Two Mount Sinai Researchers Elected to National Academy of Medicine
Alison M. Goate, D.Phil, Professor of Neuroscience, Neurology and Genetic and Genomic Sciences at the Icahn School of Medicine at Mount Sinai, and Lynne D. Richardson, MD, FACEP, Professor of Emergency Medicine and Population Health Science and Policy, have been elected as two of 79 new members to the prestigious National Academy of Medicine (NAM), formerly known as The Institute of Medicine (IOM).
“Election to the National Academy of Medicine is considered one of the highest honors in medicine,” says Dennis S. Charney, MD, the Anne and Joel Ehrenkranz Dean of the Icahn School of Medicine at Mount Sinai. “The election of Drs. Goate and Richardson is a notable achievement and well-deserved recognition of each of their leadership efforts and important contributions to their particular fields of study.”
Dr. Goate is an internationally renowned neuropsychiatric researcher and the founding Director of The Ronald M. Loeb Center for Alzheimer’s Disease at Mount Sinai. As a molecular geneticist, Dr. Goate has established an international reputation for her research to elucidate the genetic, molecular, and cellular basis of Alzheimer’s disease (AD) and related neurodegenerative disorders. Dr. Goate has identified key gene mutations linked to the heritable risk for Alzheimer’s disease, including her finding that a rare mutation of the PLD3 gene doubles the risk of developing late-onset AD. Prior to joining Mount Sinai, she led a team of researchers at Washington University in St. Louis that performed the largest ever genome-wide association study of protein markers found in cerebrospinal fluid, resulting in the discovery of three genetic variants associated with an increased risk of developing AD.
Dr. Richardson is Professor and Vice Chair of Emergency Medicine and Professor of Population Health Science and Policy at the Icahn School of Medicine at Mount Sinai. She is a practicing emergency physician and a nationally recognized expert in health services research. Dr. Richardson’s areas of interest are access and barriers to care, improving effective utilization of health care resources, and health care disparities. She is principal investigator (PI) for an NIH-funded study which is seeking to improve effective methods for communicating with communities about emergency research. She is also PI of a trial focused on prevention and early treatment of acute lung injury and of the New York City Sickle Cell Implementation Science Consortium. With a strong track record of mentoring young investigators to successful research careers, Dr. Richardson directs a research career development program in emergency medicine and an emergency care research fellowship program. She also received a Health Care Innovation Award from the Centers for Medicare and Medicaid Services to implement a new model of emergency care for older adults.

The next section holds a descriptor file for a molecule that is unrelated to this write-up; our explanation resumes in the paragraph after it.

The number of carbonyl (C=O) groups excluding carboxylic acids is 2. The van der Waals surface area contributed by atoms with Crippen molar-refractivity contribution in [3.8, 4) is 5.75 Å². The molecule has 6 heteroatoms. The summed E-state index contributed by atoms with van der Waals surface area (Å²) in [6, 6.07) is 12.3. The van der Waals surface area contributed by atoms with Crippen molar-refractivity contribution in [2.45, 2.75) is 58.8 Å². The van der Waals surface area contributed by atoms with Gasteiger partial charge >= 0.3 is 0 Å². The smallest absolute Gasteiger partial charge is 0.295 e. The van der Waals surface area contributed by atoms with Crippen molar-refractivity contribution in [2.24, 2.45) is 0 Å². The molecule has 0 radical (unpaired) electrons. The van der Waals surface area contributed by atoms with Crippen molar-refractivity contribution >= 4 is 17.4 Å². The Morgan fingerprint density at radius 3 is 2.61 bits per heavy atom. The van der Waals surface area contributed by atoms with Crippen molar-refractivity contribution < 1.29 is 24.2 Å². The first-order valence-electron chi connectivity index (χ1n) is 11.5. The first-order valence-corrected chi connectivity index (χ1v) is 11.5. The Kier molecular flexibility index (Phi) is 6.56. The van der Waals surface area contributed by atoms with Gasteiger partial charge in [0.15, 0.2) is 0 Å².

New members are elected by current, active members through a selective process that recognizes people who have made major contributions to the advancement of the medical sciences, health care, and public health. Established in 1970 by the National Academy of Sciences, NAM is a national resource that provides independent, objective analysis and advice on health issues.
The new NAM members bring Mount Sinai’s total membership in the prestigious group to 21. The distinguished Mount Sinai faculty members who Drs. Goate and Richardson join in earning this honor are: • Joseph D. Buxbaum, PhD • Dennis S. Charney, MD • Kenneth L. Davis, MD • Robert J. Desnick, MD, PhD • Kurt W. Deuschle, MD •Angela Diaz, MD, MPH • Valentin Fuster, MD, PhD • Bruce Gelb, MD • E. Cuyler Hammond • Kurt Hirschhorn, MD • Philip J. Landrigan, MD, MSc • Diane E. Meier, MD • Eric J. Nestler, MD, PhD • Maria Iandolo New, MD • Peter Palese, PhD • Hugh A. Sampson, MD • Irving J. Selikoff, MD • Pamela Sklar, MD, PhD • Barbara G. Vickrey, MD, MPH.
About the Mount Sinai Health System
The Mount Sinai Health System is New York City's largest integrated delivery system encompassing seven hospital campuses, a leading medical school, and a vast network of ambulatory practices throughout the greater New York region. Mount Sinai's vision is to produce the safest care, the highest quality, the highest satisfaction, the best access and the best value of any health system in the nation. The System includes approximately 6,600 primary and specialty care physicians; 10 joint-venture ambulatory surgery centers; more than 140 ambulatory practices throughout the five boroughs of New York City, Westchester, Long Island, and Florida; and 31 affiliated community health centers. The Icahn School of Medicine is one of three medical schools that have earned distinction by multiple indicators: ranked in the top 20 by U.S. News & World Report's "Best Medical Schools", aligned with a U.S. News & World Report's "Honor Roll" Hospital, No. 13 in the nation for National Institutes of Health funding, and among the top 10 most innovative research institutions as ranked by the journal Nature in its Nature Innovation Index. This reflects a special level of excellence in education, clinical practice, and research. The Mount Sinai Hospital is ranked No. 18 on U.S. News & World Report's "Honor Roll" of top U.S. hospitals; it is one of the nation's top 20 hospitals in Cardiology/Heart Surgery, Gastroenterology/GI Surgery, Geriatrics, Nephrology, and Neurology/Neurosurgery, and in the top 50 in six other specialties in the 2018-2019 "Best Hospitals" issue. Mount Sinai's Kravis Children's Hospital also is ranked nationally in five out of ten pediatric specialties by U.S. News & World Report. The New York Eye and Ear Infirmary of Mount Sinai is ranked 11th nationally for Ophthalmology and 44th for Ear, Nose, and Throat, while Mount Sinai Beth Israel, Mount Sinai St. Luke's and Mount Sinai West are ranked regionally.